The Frontstretch: A Travesty And A Tragedy: Reviewing The Johnson Appeal Decision by Matt McLaughlin -- Wednesday March 21, 2012

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A Travesty And A Tragedy: Reviewing The Johnson Appeal Decision

MPM2Nite · Matt McLaughlin · Wednesday March 21, 2012



How confident was I that the penalties assessed against the No. 48 team for violations found in pre-race inspection at Daytona were going to be upheld? I actually wrote another column yesterday so I had something to file with the editors this week. Tuesday, I tended to errands and barely spared a glance at the Internet. I figured sometime late that afternoon I’d see a brief blurb the penalties had been upheld. That wasn’t worth sitting around waiting for on such a gorgeous, sunny and warm afternoon. So I did what I normally do on afternoons like today. I actually had my helmet in hand and was heading for the Harley when the phone rang. Anything that interferes with a chance to ride typically annoys me, but looking at my Caller ID I saw the number of a friend in North Carolina. He was working the “Stakeout” at the NASCAR R and D center Tuesday and promised to call me with any updates.

I’ll admit when he told me that the penalties against the No. 48 outfit had been by and large overturned I dropped my helmet. I asked him if he was kidding me (or words to that effect). But he was clearly as shocked as I was. The Harley was staying parked. My buddy wasn’t joking with me. The only joke was John Middlebrook’s decision.

Is there something rotten in Denmark? Matt McLaughlin certainly thinks so… and its name is John Middlebrook, who overturned Chad Knaus’ (pictured) suspension among other No. 48 team penalties Tuesday.

In case you were caught off guard, here’s the gist of Tuesday’s verdict. The $100,000 dollar fine against Chad Knaus was upheld. The 25 driver and team owner points were restored to Jimmie Johnson and car owner of record, Jeff Gordon. The six-race suspensions against Knaus and car chief Ron Malec were dismissed. Instead, both men will be on NASCAR probation until May 9th. (What’s that mean? Basically nothing. If a person on NASCAR probation is caught outside the rules again, he is then put on double probation and gets a loud scolding.)

I don’t know Mr. Middlebrook. I’ve never even laid eyes on him. I’ve been told by reliable sources that Rick Hendrick and Middlebrook have been frequent dinner companions over the years and that doesn’t surprise me. Before he owned race teams, Rick Hendrick made his fortune opening and running multiple new car dealerships, selling mostly Chevys and Hondas. With Hendrick one of the largest Chevy dealers in the Charlotte region, it isn’t surprising he’s had a few dinners with Middlebrook, a former top-level GM executive.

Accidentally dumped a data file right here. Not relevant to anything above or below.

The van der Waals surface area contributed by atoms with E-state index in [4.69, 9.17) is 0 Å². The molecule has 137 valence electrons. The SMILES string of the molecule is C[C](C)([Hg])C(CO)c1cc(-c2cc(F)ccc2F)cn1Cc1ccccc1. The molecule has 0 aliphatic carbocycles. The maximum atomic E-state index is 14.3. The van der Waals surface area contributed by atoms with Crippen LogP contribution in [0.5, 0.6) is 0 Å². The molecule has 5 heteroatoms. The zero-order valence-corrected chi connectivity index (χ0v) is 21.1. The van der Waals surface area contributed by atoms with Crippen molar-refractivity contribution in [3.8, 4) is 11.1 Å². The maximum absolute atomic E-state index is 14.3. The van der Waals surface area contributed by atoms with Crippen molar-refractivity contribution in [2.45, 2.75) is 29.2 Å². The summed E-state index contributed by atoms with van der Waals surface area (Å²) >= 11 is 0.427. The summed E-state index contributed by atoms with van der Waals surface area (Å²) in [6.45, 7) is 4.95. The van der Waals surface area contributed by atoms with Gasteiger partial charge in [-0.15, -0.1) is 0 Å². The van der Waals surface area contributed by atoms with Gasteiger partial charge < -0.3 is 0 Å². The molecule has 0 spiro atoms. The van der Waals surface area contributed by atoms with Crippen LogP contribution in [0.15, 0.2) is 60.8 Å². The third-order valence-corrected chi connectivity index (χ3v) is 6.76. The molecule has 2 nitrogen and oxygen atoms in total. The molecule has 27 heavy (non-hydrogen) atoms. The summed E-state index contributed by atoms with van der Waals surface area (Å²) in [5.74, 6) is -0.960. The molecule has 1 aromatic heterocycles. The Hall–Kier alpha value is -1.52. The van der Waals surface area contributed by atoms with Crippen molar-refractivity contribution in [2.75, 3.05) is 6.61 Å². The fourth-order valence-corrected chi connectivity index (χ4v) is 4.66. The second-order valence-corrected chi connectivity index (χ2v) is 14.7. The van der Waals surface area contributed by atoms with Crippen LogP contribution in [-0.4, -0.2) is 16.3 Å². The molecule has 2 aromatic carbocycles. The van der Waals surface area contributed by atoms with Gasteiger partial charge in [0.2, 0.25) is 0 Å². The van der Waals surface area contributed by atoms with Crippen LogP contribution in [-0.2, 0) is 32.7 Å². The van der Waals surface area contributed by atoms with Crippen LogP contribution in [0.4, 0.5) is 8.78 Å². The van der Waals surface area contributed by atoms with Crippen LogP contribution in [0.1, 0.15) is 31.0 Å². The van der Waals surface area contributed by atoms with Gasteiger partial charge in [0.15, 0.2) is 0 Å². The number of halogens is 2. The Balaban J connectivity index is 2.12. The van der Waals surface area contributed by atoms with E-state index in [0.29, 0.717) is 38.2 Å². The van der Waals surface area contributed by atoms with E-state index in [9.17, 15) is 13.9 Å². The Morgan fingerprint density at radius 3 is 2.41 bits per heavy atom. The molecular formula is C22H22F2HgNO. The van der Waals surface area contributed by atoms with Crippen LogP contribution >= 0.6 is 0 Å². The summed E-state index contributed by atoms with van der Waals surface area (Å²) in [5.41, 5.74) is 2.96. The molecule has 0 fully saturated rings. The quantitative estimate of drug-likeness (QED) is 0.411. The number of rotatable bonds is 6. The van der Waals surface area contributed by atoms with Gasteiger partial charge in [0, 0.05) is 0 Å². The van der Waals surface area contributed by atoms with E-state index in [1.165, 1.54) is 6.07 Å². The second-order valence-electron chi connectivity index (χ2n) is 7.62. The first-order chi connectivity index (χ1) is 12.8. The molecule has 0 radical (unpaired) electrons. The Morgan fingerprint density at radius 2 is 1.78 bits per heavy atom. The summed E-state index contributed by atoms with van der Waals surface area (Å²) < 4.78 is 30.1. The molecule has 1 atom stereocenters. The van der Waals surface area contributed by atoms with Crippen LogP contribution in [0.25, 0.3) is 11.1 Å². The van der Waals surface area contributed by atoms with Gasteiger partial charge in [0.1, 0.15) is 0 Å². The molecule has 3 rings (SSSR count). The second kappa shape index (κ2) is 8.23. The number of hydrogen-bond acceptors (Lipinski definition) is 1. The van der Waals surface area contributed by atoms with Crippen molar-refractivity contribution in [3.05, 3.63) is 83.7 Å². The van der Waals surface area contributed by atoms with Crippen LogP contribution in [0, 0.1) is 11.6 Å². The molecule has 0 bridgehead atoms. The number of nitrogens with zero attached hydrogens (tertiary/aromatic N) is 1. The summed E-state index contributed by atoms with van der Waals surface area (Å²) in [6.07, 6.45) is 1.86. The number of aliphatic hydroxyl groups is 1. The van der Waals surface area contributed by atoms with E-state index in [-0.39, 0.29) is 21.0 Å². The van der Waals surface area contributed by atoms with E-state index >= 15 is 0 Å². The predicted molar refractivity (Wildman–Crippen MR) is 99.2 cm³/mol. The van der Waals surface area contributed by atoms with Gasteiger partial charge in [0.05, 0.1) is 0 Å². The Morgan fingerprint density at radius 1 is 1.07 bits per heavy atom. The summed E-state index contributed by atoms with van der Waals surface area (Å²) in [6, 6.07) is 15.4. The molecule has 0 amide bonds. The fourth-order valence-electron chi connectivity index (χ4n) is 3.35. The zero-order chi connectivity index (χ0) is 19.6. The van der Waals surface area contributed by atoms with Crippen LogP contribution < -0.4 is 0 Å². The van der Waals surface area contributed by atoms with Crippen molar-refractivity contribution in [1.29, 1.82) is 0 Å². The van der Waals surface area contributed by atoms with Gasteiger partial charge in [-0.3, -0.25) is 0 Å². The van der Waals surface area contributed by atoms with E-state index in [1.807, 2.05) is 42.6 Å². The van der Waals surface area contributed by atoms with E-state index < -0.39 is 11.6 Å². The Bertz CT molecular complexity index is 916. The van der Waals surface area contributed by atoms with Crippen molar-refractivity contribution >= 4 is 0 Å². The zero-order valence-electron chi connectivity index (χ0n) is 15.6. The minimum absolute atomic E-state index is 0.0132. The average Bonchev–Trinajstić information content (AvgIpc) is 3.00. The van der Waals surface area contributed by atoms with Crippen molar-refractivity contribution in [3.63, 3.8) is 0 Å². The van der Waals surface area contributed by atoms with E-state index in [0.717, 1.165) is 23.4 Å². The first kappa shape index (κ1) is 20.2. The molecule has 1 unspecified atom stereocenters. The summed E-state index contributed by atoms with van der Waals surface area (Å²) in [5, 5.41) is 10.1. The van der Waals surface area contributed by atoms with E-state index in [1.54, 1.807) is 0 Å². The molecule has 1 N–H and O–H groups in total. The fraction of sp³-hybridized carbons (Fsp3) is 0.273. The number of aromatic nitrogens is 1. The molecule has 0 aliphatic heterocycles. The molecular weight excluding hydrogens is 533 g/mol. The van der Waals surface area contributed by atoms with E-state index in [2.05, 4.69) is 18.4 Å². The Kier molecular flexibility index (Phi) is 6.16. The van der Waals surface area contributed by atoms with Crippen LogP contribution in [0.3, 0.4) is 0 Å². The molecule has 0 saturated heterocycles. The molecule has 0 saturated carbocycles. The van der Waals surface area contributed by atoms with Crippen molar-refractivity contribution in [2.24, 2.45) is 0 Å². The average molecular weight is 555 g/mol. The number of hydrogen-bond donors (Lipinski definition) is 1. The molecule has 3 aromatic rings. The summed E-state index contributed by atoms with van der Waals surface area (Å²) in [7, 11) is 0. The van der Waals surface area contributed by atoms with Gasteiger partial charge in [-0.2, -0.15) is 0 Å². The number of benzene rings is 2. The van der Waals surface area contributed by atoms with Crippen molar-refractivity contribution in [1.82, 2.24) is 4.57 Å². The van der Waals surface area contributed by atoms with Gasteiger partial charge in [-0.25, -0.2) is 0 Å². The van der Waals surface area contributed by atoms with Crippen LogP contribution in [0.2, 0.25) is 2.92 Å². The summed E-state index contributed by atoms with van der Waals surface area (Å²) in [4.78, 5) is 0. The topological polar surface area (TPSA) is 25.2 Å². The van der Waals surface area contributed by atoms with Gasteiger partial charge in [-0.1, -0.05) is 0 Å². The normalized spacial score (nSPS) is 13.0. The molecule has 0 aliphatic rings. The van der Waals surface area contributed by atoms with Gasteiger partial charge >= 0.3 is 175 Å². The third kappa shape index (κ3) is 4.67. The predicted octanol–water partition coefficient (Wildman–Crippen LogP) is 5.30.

What is surprising is that given the level of familiarity between the two men, Middlebrook didn’t choose to recuse himself from the case. Certainly, if any judge in civil or criminal court had had dinners with a defendant or prosecutor involved in a trial, he’d have stood aside and let someone else stand in.

The verdict itself is baffling. Middlebrook let stand the $100,000 fine. While that might not be a lot of money to Hendrick, that’s two to three years’ salary for many fans. If an infraction is serious enough to earn a six-figure fine, how can it not be serious enough to warrant penalties that will actually hurt the operation of the team, the loss of team and drivers points and forcing Knaus to the sidelines for six weeks? Either the infraction was serious or it wasn’t. Trying to slice things down the middle like Tuesday’s decision did reeks of awkward compromise and cronyism. Even NASCAR officials are offering the fact the fine stood as proof that No. 48 car was illegal.

As you might guess, Rick Hendrick is basically pleased with Tuesday’s result, claiming he was confident all along that the No. 48 team and the car in question had been compliant with the rulebook. (A nice way of saying, hey we slipped one through on a rule that hadn’t been added yet.) He professed to be shocked by last Tuesday’s decision by a three-member panel to uphold the penalties. Then he added an offhand comment that set my blood pressure through the roof. He noted, “I would have liked to have the fine gone, too.”

Chad Knaus and Rick Hendrick were certainly in a celebratory mood after Tuesday’s surprise appeal verdict.

No … really? It reminds me of an old joke. A grandmother is walking her grandson down the beach when a rogue wave sweeps to shore and carries the lad out to sea. Unable to swim, she drops to her knees and begins to pray, “Oh, God, please don’t let my grandson drown. If you restore him to me, I’ll be the person I know you want me to be, I’ll confess my sins, and I’ll give one tenth of all I own to charity.” Another wave sweeps the boy back to shore and he’s fine. The grandmother looks up angrily towards Heaven and hollers, “Hey, he was wearing a hat!” For most of us, a $100,000 windfall would be a game changer but to Hendrick, it’s pocket change.